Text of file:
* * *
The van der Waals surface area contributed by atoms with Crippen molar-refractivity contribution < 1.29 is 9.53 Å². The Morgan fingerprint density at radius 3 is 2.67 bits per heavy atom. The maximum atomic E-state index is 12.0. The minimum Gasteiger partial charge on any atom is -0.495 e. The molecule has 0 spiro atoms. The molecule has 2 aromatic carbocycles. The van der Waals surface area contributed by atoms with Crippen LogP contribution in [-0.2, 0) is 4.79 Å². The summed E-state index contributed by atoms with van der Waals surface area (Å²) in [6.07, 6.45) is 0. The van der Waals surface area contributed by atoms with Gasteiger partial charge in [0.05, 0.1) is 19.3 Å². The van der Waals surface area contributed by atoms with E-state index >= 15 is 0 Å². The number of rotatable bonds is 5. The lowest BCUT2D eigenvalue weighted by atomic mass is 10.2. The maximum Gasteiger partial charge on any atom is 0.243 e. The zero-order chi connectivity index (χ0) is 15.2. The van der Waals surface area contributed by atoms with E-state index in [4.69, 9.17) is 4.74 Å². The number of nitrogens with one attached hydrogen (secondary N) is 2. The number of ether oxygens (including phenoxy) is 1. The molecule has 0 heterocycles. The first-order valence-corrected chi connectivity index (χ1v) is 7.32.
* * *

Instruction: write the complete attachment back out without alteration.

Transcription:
The van der Waals surface area contributed by atoms with Crippen molar-refractivity contribution < 1.29 is 9.53 Å². The Morgan fingerprint density at radius 3 is 2.67 bits per heavy atom. The maximum atomic E-state index is 12.0. The minimum Gasteiger partial charge on any atom is -0.495 e. The molecule has 0 spiro atoms. The molecule has 2 aromatic carbocycles. The van der Waals surface area contributed by atoms with Crippen LogP contribution in [-0.2, 0) is 4.79 Å². The summed E-state index contributed by atoms with van der Waals surface area (Å²) in [6.07, 6.45) is 0. The van der Waals surface area contributed by atoms with Gasteiger partial charge in [0.05, 0.1) is 19.3 Å². The van der Waals surface area contributed by atoms with E-state index >= 15 is 0 Å². The number of rotatable bonds is 5. The lowest BCUT2D eigenvalue weighted by atomic mass is 10.2. The maximum Gasteiger partial charge on any atom is 0.243 e. The zero-order chi connectivity index (χ0) is 15.2. The van der Waals surface area contributed by atoms with E-state index in [4.69, 9.17) is 4.74 Å². The number of nitrogens with one attached hydrogen (secondary N) is 2. The number of ether oxygens (including phenoxy) is 1. The molecule has 0 heterocycles. The first-order valence-corrected chi connectivity index (χ1v) is 7.32.